"Trusting your child with someone else is one of the hardest things that a parent has to do — and in the United States, it’s harder still, because American day care is a mess. About 8.2 million kids—about 40 percent of children under five — spend at least part of their week in the care of somebody other than a parent. Most of them are in centers, although a sizable minority attend home day cares.... In other countries, such services are subsidized and well-regulated. In the United States, despite the fact that work and family life has changed profoundly in recent decades, we lack anything resembling an actual child care system. Excellent day cares are available, of course, if you have the money to pay for them and the luck to secure a spot. But the overall quality is wildly uneven and barely monitored, and at the lower end, it’s Dickensian."
Value engineering (also known as Value Analysis) is an approach to cost-effective product development that seems to have had its heyday in the developed world. However, as this recent student project "Value Engineering Project (Tata Nano)" seems to show, it is still popular in the developing world. Comparing this definition of Carlos Ghosn's now famous phrase "Frugal Engineering" with VE's seems to imply "new name; same approach" - understandable since Tata are the leading lights of the Indian Value Engineering society. Is it time for a global revival of interest?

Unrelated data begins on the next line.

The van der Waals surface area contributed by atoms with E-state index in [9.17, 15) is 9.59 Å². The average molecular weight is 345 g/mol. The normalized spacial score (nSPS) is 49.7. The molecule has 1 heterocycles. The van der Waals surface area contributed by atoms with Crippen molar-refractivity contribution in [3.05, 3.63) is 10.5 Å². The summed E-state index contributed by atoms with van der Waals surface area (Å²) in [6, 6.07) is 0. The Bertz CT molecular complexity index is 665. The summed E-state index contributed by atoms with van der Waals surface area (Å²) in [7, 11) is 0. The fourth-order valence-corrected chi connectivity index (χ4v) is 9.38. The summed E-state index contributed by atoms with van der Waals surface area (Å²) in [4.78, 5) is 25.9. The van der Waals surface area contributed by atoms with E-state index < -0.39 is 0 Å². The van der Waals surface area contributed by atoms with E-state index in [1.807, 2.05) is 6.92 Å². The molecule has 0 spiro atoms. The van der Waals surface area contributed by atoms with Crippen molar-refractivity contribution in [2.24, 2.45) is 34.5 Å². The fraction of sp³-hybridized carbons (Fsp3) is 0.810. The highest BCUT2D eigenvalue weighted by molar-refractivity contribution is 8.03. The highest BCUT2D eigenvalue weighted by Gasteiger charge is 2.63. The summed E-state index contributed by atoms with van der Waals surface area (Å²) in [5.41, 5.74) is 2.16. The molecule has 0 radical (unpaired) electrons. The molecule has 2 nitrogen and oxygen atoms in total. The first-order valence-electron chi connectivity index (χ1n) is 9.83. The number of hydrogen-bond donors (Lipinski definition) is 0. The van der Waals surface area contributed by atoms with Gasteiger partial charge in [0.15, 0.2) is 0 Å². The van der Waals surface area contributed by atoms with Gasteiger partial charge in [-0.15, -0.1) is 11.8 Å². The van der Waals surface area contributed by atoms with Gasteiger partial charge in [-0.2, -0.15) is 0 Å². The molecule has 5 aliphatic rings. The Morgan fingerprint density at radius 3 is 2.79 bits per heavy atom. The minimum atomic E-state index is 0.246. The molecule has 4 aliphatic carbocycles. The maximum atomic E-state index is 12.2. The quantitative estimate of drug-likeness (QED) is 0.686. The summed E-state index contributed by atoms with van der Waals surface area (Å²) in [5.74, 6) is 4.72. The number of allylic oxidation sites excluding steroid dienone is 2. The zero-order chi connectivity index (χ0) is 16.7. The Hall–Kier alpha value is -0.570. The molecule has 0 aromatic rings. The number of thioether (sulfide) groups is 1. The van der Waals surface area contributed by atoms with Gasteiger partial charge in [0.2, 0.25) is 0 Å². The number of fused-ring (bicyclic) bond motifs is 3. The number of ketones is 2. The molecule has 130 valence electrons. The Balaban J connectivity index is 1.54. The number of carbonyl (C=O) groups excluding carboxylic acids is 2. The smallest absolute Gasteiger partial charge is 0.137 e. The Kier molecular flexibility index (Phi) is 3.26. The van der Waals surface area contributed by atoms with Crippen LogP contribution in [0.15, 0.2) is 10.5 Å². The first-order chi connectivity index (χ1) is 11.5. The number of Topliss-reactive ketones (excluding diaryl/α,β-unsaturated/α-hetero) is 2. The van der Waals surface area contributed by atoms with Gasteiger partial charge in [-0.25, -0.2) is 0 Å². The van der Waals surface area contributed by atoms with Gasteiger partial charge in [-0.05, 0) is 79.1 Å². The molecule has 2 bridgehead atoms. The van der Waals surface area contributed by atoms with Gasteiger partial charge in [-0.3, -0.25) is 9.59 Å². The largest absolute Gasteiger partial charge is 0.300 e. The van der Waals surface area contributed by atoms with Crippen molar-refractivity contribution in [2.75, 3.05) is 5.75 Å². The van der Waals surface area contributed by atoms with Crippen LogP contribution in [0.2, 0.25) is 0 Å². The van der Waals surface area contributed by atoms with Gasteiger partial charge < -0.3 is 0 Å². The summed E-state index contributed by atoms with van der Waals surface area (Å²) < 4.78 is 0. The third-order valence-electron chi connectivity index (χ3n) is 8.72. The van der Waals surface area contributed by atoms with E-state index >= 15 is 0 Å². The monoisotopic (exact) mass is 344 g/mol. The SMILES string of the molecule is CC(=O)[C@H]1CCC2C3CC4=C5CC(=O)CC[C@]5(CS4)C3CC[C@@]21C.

Today marks the launch of the Tata Nano. Some see this car as the next Ipod. Some have grave environmental concerns. (previously)
The Tata Nano (pic) is a car that costs less new than the amount I've spent on gas during single car trips, recently announced to the auto market in India. The Chery QQ ^, successful , widely exported, and recognized as the Hostage Taker's Vehicle of Choice by China Car Times, is the runner-up for the world's cheapest car but is still approximately twice as expensive. Yes indeed, the price of gas is not going to come back down. So much for my coast-to-coast road trips. [more inside]
Press embargo be damned, pictures of the 2009 Jaguar XF are popping up on the Internet. Perhaps the final design has strayed too far from the original concept. Hopefully there are better designers in India.
For years, MDI has been developing a car that runs on compressed air. Last month, they signed an agreement with Tata Motors to produce the MiniCat - a zero-emissions vehicle that will travel up to 180 miles on $3 worth of fuel. See it in action here. (youtube)